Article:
I continue my Sunday theology posts. You can see a map to the whole concept here. I'm figuring out the order and precise content of this series as I go.
God has the power to do anything he wants. He is "all-powerful." In theology, we say he is "omnipotent."
The idea that God is all-powerful flows directly from the idea that he created the universe out of nothing or "ex nihilo," as the Latin goes. When we say God created the universe out of nothing, we are saying something different from what ancient creation stories typically said. In those creation stories, creation is the organization of matter that already exists in a chaotic state. When Christians say that God created the universe out of nothing, we are saying he not only ordered the creation but that he created the matter of the creation itself. 
The creation is thus distinct from God. The creation is not part of God, let alone all of God.  As a previous article said, God does not need the creation, although the creation needs God. The creation is not self-sufficient, although God is.
With the discovery of relativity in the twentieth century, we are now in a better position than ever to recognize that God not only created the matter of the universe but the very space in which that matter exists. That is to say, God not only created the universe, but he created the emptiness in which the universe exists. He created space and time. This realization may help clarify aspects of God's relationship to the creation that no Christians before the 1900s would have fully understood.
If God created the world out of nothing, then it follows logically that he must have enough power to create the universe. You cannot lift a rock if you do not have enough strength to lift the rock. In the same way, God must have enough power to create a universe out of nothing, meaning that he must have all power in relation to the creation.
So God has the power to do anything in the creation that the creation can do and more. Miracles are when God does more than the creation can do. God created the universe to follow certain natural laws. On its own, the universe follows these rules. But as God, God sometimes interrupts the normal cause-effect chain of reality and breaks the rules. This is what a true miracle is, when God does something in the creation that is outside the normal cause and effect chain of events.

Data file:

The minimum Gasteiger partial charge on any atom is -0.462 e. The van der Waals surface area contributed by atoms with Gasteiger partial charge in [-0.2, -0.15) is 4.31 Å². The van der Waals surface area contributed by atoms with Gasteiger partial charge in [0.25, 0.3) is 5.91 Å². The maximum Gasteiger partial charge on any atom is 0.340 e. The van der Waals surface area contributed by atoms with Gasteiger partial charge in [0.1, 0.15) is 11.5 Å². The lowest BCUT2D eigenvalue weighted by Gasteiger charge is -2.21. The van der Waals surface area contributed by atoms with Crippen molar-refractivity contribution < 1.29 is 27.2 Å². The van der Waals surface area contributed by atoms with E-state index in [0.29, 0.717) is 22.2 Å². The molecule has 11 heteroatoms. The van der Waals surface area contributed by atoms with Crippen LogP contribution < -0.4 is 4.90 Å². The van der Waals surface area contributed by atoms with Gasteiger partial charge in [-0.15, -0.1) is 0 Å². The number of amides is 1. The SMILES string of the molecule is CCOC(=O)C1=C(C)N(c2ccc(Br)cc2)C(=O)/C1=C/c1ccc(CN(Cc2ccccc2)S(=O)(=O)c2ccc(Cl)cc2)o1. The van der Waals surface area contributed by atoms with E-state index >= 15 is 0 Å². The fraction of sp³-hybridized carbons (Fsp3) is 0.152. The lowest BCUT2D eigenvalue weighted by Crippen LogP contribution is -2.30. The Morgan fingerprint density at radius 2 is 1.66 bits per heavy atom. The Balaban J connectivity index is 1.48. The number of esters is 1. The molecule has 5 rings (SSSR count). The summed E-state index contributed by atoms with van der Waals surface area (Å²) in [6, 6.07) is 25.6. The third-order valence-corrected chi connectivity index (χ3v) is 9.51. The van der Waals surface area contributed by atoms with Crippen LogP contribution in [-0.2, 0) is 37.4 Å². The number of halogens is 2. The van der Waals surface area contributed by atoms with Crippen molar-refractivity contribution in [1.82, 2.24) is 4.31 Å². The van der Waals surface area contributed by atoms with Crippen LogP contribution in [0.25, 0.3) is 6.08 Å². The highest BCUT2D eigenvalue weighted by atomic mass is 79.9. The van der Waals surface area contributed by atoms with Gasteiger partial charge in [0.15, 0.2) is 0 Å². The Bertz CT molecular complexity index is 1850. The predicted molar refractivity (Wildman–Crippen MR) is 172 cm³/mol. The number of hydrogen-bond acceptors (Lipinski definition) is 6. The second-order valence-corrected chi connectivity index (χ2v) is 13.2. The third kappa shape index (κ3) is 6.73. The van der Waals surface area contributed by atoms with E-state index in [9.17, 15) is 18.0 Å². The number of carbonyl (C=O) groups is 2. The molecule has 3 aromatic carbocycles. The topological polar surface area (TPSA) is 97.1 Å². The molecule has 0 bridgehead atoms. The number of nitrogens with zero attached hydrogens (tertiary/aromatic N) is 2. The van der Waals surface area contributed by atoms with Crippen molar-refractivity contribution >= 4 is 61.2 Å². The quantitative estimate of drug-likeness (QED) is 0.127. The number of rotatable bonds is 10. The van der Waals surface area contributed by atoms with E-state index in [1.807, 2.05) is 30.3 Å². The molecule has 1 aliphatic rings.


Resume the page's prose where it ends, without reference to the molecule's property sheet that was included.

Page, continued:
Indeed, one argument for the existence of a Creator is the "cosmological argument," which suggests that the existence of God makes sense in the light of cause and effect. Although we should not consider the determinations of science final or necessary for theology, science currently suggests that the universe had a beginning. But if the universe had a beginning, it makes sense to ask why it began or what caused it. The notion that God was the "first mover" or the initial cause of the universe certainly makes sense, even if it is not an absolute proof. 
The common response, "Then where did God come from?" misunderstands the argument as presented above. The idea that it makes sense for the universe to have a cause is a comment on the universe, not on its cause. Indeed, this argument directly suggests that God's essence is "outside" or "beyond" the universe. Things inside this universe seem to need causes. We have no point of reference to say whether things outside this universe do.